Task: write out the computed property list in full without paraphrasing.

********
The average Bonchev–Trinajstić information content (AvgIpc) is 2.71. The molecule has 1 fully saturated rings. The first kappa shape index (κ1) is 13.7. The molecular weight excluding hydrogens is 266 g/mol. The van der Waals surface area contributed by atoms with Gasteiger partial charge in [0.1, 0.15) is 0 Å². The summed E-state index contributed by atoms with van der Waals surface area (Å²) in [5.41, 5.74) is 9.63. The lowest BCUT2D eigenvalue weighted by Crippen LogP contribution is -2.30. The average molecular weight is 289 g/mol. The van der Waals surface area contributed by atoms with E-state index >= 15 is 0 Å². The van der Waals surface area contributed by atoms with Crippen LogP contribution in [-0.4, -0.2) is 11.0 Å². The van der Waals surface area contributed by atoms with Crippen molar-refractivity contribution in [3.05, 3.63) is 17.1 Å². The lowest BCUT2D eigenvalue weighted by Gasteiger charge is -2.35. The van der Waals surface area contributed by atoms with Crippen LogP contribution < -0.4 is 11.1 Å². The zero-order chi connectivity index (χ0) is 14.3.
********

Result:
The average Bonchev–Trinajstić information content (AvgIpc) is 2.71. The molecule has 1 fully saturated rings. The first kappa shape index (κ1) is 13.7. The molecular weight excluding hydrogens is 266 g/mol. The van der Waals surface area contributed by atoms with Gasteiger partial charge in [0.1, 0.15) is 0 Å². The summed E-state index contributed by atoms with van der Waals surface area (Å²) in [5.41, 5.74) is 9.63. The lowest BCUT2D eigenvalue weighted by Crippen LogP contribution is -2.30. The average molecular weight is 289 g/mol. The van der Waals surface area contributed by atoms with E-state index >= 15 is 0 Å². The van der Waals surface area contributed by atoms with Crippen LogP contribution in [-0.4, -0.2) is 11.0 Å². The van der Waals surface area contributed by atoms with Crippen molar-refractivity contribution in [3.05, 3.63) is 17.1 Å². The lowest BCUT2D eigenvalue weighted by Gasteiger charge is -2.35. The van der Waals surface area contributed by atoms with Crippen LogP contribution < -0.4 is 11.1 Å². The zero-order chi connectivity index (χ0) is 14.3.